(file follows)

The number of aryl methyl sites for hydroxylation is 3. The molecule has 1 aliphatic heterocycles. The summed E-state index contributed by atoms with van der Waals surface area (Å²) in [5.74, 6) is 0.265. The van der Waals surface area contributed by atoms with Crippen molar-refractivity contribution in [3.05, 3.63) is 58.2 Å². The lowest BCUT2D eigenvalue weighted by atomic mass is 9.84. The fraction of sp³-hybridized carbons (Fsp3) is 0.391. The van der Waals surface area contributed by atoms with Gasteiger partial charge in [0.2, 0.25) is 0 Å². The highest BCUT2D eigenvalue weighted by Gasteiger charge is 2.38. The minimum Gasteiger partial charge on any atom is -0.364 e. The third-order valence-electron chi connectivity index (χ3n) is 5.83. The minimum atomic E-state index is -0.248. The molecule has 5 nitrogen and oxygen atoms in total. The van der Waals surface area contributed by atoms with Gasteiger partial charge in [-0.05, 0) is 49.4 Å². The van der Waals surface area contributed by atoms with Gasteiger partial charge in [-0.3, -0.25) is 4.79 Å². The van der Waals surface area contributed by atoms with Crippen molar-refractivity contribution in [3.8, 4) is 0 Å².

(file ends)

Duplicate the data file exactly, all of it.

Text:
The number of aryl methyl sites for hydroxylation is 3. The molecule has 1 aliphatic heterocycles. The summed E-state index contributed by atoms with van der Waals surface area (Å²) in [5.74, 6) is 0.265. The van der Waals surface area contributed by atoms with Crippen molar-refractivity contribution in [3.05, 3.63) is 58.2 Å². The lowest BCUT2D eigenvalue weighted by atomic mass is 9.84. The fraction of sp³-hybridized carbons (Fsp3) is 0.391. The van der Waals surface area contributed by atoms with Gasteiger partial charge in [0.2, 0.25) is 0 Å². The highest BCUT2D eigenvalue weighted by Gasteiger charge is 2.38. The minimum Gasteiger partial charge on any atom is -0.364 e. The third-order valence-electron chi connectivity index (χ3n) is 5.83. The minimum atomic E-state index is -0.248. The molecule has 5 nitrogen and oxygen atoms in total. The van der Waals surface area contributed by atoms with Gasteiger partial charge in [-0.05, 0) is 49.4 Å². The van der Waals surface area contributed by atoms with Gasteiger partial charge in [-0.3, -0.25) is 4.79 Å². The van der Waals surface area contributed by atoms with Crippen molar-refractivity contribution in [3.8, 4) is 0 Å².